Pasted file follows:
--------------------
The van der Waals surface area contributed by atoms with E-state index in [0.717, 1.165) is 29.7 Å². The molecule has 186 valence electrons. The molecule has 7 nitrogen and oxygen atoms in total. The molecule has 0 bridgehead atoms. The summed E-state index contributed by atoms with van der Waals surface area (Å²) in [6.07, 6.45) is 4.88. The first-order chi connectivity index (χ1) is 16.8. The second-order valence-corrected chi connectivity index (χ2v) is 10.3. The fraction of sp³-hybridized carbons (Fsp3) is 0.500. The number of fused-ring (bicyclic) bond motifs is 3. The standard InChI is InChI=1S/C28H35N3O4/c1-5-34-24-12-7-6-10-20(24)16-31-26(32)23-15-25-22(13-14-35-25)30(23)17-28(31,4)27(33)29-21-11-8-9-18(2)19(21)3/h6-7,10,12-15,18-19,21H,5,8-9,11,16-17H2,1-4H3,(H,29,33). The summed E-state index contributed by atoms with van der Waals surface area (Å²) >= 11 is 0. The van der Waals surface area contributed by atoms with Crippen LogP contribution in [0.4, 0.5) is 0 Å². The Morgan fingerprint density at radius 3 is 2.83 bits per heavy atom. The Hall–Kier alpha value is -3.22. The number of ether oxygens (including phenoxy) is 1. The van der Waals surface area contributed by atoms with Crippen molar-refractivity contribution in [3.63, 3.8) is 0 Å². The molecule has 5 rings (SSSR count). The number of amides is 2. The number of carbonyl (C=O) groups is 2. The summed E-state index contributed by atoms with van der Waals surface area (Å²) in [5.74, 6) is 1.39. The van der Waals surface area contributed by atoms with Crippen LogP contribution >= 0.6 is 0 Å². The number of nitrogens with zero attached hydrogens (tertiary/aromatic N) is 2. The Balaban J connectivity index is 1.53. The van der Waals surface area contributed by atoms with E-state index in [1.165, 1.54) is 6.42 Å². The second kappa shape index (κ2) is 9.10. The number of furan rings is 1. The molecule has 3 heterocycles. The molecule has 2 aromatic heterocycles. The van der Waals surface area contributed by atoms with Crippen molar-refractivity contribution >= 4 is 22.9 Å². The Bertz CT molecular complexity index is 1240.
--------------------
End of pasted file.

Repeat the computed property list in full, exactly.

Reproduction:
The van der Waals surface area contributed by atoms with E-state index in [0.717, 1.165) is 29.7 Å². The molecule has 186 valence electrons. The molecule has 7 nitrogen and oxygen atoms in total. The molecule has 0 bridgehead atoms. The summed E-state index contributed by atoms with van der Waals surface area (Å²) in [6.07, 6.45) is 4.88. The first-order chi connectivity index (χ1) is 16.8. The second-order valence-corrected chi connectivity index (χ2v) is 10.3. The fraction of sp³-hybridized carbons (Fsp3) is 0.500. The number of fused-ring (bicyclic) bond motifs is 3. The standard InChI is InChI=1S/C28H35N3O4/c1-5-34-24-12-7-6-10-20(24)16-31-26(32)23-15-25-22(13-14-35-25)30(23)17-28(31,4)27(33)29-21-11-8-9-18(2)19(21)3/h6-7,10,12-15,18-19,21H,5,8-9,11,16-17H2,1-4H3,(H,29,33). The summed E-state index contributed by atoms with van der Waals surface area (Å²) >= 11 is 0. The van der Waals surface area contributed by atoms with Crippen LogP contribution in [0.4, 0.5) is 0 Å². The Morgan fingerprint density at radius 3 is 2.83 bits per heavy atom. The Hall–Kier alpha value is -3.22. The number of ether oxygens (including phenoxy) is 1. The van der Waals surface area contributed by atoms with Crippen molar-refractivity contribution in [3.63, 3.8) is 0 Å². The molecule has 5 rings (SSSR count). The number of amides is 2. The number of carbonyl (C=O) groups is 2. The summed E-state index contributed by atoms with van der Waals surface area (Å²) in [5.74, 6) is 1.39. The van der Waals surface area contributed by atoms with Crippen LogP contribution >= 0.6 is 0 Å². The number of nitrogens with zero attached hydrogens (tertiary/aromatic N) is 2. The Balaban J connectivity index is 1.53. The van der Waals surface area contributed by atoms with E-state index in [1.165, 1.54) is 6.42 Å². The second kappa shape index (κ2) is 9.10. The number of furan rings is 1. The molecule has 3 heterocycles. The molecule has 2 aromatic heterocycles. The van der Waals surface area contributed by atoms with Crippen molar-refractivity contribution >= 4 is 22.9 Å². The Bertz CT molecular complexity index is 1240.